5 Ways to Fight the Blues…with Science!

So you’re stuck in that mid-week slump…the weekend lies on the other side of a scorching desert of work, and you have no canteen because you gave up water for Lent (in this metaphor, “water” refers to alcohol…just to be clear). But fear not! Neuroscience knows how to cheer you up! Nope, this isn’t another post about sex or drugs…though those are coming soon. This one’s about five things science says you can do right now – with your mind – to chase your cranky mood away. 1.Take a look around Research shows that people who focus on the world around … Continue reading 5 Ways to Fight the Blues…with Science!

Stress Intervention

Scientists have discovered a way to shut down the brain’s “stress process” before it gets going, says a new study. By blocking the brain’s ability to manufacture certain chemicals called neurosteroids, researchers have managed to temporarily cut off a biological process crucial for stressful behavior – and for many stressful feelings as well. Animals from amphibians all the way up to humans produce a hormone called corticosterone in their adrenal glands. Corticosterone levels become elevated under stress, and this hormone is a major ingredient in a number of stress-related biological processes, from feelings of nervousness to aggressive behavior. Corticosterone does most of its … Continue reading Stress Intervention

Psychopathic Anatomy

The brains of psychopaths have a significant physical difference from those of non-psychopaths, says a new study. In a psychopath’s brain, white matter (connective neural tissue) links between the ventromedial prefrontal cortex (vmPFC) and amygdala are unusually weak. This means a major brain area involved in anticipating risk (the vmPFC) is only weakly connected with an area crucial for processing fear and sadness. Though the word “psychopath” gets thrown around a lot, it doesn’t necessarily refer to a maniacal killer. It’s simply a term used to characterize personality disorders in which a person has difficulty linking their actions with feelings like empathy, … Continue reading Psychopathic Anatomy

Chemical Parasites

A certain brain parasite actually turns off people’s feelings of fear by increasing levels of the neurotransmitter chemical dopamine, says a new study. Toxoplasma gondii, a parasitic protozoan (a kind of single-celled organism), mostly likes to live in the brains of cats – but it also infects birds, mice, and about 10 to 20 percent of people in the U.S. and U.K. This might sound like science fiction, but plenty of microbiologists will assure you it’s very real. In fact, T. gondii isn’t the only parasite that controls its hosts’ behavior – a fungus called Ophiocordyceps unilateralis makes infected ants climb to the highest point they can find, sprout fungal spore … Continue reading Chemical Parasites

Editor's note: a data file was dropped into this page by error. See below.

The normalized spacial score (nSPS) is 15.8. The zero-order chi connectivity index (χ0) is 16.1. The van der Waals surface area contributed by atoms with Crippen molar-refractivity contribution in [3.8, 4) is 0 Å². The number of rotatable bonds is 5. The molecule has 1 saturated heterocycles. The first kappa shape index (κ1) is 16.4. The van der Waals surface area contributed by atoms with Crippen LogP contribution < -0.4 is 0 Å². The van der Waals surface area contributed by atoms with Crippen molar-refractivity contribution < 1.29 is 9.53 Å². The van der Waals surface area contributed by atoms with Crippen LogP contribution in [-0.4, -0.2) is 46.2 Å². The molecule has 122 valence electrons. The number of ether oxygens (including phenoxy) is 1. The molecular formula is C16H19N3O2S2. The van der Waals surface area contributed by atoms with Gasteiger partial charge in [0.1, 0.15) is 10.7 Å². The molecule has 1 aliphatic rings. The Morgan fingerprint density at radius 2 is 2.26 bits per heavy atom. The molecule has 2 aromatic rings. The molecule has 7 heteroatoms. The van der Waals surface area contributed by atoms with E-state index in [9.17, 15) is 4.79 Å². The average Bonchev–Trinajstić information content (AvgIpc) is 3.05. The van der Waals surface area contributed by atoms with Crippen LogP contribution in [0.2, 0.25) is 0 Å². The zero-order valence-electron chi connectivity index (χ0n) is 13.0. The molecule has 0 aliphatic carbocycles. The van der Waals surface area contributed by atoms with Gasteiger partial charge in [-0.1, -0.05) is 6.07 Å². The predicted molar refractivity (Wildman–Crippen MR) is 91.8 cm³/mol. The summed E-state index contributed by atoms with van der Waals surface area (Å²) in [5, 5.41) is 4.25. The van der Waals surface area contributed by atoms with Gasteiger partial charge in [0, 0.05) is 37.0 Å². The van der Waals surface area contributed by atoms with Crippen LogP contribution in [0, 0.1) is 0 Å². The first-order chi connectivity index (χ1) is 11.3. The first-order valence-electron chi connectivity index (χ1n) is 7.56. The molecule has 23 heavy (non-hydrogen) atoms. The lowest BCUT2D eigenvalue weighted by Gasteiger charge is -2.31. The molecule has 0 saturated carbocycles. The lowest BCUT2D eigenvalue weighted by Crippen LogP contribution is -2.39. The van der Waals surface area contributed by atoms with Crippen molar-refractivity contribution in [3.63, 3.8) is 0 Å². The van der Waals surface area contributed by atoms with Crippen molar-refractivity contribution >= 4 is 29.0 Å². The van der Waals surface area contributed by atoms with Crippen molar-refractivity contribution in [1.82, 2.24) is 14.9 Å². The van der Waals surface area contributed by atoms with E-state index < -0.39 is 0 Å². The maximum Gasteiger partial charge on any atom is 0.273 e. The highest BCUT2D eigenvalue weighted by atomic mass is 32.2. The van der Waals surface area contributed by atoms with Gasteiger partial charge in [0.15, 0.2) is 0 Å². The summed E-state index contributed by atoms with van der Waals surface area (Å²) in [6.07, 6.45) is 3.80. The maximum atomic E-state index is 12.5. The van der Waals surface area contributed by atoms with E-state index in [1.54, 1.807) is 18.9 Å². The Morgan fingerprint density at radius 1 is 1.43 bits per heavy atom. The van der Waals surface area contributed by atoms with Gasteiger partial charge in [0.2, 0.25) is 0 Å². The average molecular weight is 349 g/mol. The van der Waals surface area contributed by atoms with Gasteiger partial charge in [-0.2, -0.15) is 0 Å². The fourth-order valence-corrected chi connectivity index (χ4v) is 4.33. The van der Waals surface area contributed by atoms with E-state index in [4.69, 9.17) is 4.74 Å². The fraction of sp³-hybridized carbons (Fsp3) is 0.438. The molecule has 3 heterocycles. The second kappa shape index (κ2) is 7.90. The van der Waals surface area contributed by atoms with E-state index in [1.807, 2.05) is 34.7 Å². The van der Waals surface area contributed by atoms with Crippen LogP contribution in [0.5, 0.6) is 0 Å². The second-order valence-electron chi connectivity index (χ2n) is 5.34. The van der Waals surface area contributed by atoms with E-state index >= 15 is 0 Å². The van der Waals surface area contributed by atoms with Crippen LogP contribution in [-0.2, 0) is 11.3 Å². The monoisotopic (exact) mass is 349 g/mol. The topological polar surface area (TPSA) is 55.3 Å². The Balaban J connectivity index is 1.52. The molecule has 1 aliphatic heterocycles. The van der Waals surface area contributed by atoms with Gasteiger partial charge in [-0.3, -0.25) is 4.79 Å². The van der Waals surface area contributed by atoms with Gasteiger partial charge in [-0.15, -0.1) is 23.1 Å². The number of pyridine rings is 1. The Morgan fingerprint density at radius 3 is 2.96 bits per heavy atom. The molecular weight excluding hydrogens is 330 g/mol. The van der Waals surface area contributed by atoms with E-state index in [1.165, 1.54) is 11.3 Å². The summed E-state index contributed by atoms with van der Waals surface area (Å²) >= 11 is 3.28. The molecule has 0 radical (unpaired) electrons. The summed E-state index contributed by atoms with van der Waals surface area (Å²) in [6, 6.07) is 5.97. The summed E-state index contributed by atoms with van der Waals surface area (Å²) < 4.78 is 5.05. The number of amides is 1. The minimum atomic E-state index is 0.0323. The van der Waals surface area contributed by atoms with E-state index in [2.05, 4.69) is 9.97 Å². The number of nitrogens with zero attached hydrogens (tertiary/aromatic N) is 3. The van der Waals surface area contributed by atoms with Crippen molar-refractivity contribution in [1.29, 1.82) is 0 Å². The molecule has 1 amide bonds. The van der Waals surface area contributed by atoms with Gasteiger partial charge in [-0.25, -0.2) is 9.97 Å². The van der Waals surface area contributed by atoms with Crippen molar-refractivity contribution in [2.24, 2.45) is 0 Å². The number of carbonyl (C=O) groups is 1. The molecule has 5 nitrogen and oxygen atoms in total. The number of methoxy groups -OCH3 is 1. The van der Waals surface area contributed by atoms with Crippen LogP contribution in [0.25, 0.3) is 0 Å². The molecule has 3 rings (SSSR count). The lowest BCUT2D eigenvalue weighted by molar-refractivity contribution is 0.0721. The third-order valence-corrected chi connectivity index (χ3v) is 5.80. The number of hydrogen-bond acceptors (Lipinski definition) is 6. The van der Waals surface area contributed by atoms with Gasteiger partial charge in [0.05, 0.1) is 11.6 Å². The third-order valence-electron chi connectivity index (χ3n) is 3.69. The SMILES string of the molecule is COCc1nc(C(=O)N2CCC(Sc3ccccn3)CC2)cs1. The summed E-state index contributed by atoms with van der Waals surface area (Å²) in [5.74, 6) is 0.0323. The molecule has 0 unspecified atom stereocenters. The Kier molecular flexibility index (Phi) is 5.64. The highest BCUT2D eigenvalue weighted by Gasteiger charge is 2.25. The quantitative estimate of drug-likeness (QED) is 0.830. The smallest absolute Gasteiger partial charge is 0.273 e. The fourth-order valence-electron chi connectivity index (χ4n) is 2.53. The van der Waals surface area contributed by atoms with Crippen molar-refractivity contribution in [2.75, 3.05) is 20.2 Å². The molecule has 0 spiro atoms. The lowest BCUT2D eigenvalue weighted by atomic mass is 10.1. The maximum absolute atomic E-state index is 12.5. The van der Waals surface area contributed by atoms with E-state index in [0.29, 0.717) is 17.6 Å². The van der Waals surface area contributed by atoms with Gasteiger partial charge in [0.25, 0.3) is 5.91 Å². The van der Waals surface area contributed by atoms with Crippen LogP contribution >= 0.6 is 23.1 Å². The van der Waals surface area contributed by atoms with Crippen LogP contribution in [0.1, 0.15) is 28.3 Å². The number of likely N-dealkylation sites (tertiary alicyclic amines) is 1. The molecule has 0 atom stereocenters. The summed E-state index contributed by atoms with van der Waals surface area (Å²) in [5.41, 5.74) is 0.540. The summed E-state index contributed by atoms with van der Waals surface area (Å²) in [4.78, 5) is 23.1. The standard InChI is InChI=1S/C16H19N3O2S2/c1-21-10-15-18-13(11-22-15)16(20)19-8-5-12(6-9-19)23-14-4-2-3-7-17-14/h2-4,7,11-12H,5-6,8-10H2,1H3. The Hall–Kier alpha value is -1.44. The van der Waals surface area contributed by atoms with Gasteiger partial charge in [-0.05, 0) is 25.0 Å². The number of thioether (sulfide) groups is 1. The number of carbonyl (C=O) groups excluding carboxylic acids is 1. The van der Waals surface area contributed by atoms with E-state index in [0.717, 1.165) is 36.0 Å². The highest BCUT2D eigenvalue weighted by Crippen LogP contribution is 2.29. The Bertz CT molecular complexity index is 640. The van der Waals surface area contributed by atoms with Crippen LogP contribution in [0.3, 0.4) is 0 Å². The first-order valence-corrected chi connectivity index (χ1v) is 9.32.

The Sound of Fear

A certain inaudible sound frequency may directly trigger feelings of “creepiness” and physical symptoms of fear, one scientist says. A sound frequency of around 19hz – just below the range of human hearing – has been detected in several “haunted” places, including a laboratory where staff had reported inexplicable feelings of panic, and and a pub cellar where many people have claimed to see ghosts. Though no peer-reviewed studies have examined this phenomenon yet, I think it’s still intriguing enough to be worth talking about – and after all, it is that special time of year. So huddle up close, and … Continue reading The Sound of Fear

Facing Fear

New neuroscientific studies are shedding light on the allure of dark forests and eerie old houses…and cliff diving. In psychology, this drive to explore the unusual is one manifestation of the behavior pattern known as “sensation-seeking” – the tendency to pursue intense, novel experiences out of curiosity, or just for the sheer joy of excitement. Though the behavior of sensation-seekers has been thoroughly studied, the exact reasons for that behavior – and the neuroscience behind those reasons – are only now beginning to be unraveled. As a report in the journal Psychological Science explains, the brains of people who seek out thrills and mysteries actually behave differently … Continue reading Facing Fear